I have been reading Jared Diamond’s book “Guns, Germs and Steel“. It is a fascinating account of human history and why it unfolded differently on different continents. To get an idea, read this article on Edge. There is also a summary of the book.
Recently, he gave a talk in New York on “why do some societies make disastrous decisions?” The video and text of the talk is available at Edge (scroll down on the page for the full text of his talk). An abstract:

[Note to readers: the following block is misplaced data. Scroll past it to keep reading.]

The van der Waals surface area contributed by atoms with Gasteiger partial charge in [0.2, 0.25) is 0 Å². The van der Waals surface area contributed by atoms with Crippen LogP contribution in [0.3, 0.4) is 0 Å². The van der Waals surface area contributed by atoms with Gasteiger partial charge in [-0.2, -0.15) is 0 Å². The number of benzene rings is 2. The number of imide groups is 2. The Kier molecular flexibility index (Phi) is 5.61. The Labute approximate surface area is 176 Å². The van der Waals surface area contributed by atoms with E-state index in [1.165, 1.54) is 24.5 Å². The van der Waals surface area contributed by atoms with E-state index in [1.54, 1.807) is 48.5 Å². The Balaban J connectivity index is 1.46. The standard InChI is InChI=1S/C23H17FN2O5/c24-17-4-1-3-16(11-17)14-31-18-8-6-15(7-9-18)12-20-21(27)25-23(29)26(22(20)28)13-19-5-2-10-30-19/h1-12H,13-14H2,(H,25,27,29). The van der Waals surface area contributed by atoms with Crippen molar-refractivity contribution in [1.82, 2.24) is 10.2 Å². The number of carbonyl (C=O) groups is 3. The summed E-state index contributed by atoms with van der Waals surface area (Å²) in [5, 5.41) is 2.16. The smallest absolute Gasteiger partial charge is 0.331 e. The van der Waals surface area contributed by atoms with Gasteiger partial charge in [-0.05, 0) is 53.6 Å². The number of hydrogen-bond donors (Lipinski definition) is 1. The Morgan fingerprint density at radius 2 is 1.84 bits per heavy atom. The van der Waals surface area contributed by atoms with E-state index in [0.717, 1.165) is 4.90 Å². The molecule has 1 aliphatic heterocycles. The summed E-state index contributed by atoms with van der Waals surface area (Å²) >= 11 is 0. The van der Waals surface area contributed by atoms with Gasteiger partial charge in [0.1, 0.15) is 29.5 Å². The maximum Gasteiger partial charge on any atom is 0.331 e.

What I’m going to suggest is a road map of factors in failures of group decision making. I’ll divide the answers into a sequence of four somewhat fuzzily delineated categories. First of all, a group may fail to anticipate a problem before the problem actually arrives. Secondly, when the problem arrives, the group may fail to perceive the problem. Then, after they perceive the problem, they may fail even to try to solve the problem. Finally, they may try to solve it but may fail in their attempts to do so. While all this talking about reasons for failure and collapses of society may seem pessimistic, the flip side is optimistic: namely, successful decision-making. Perhaps if we understand the reasons why groups make bad decisions, we can use that knowledge as a check list to help groups make good decisions.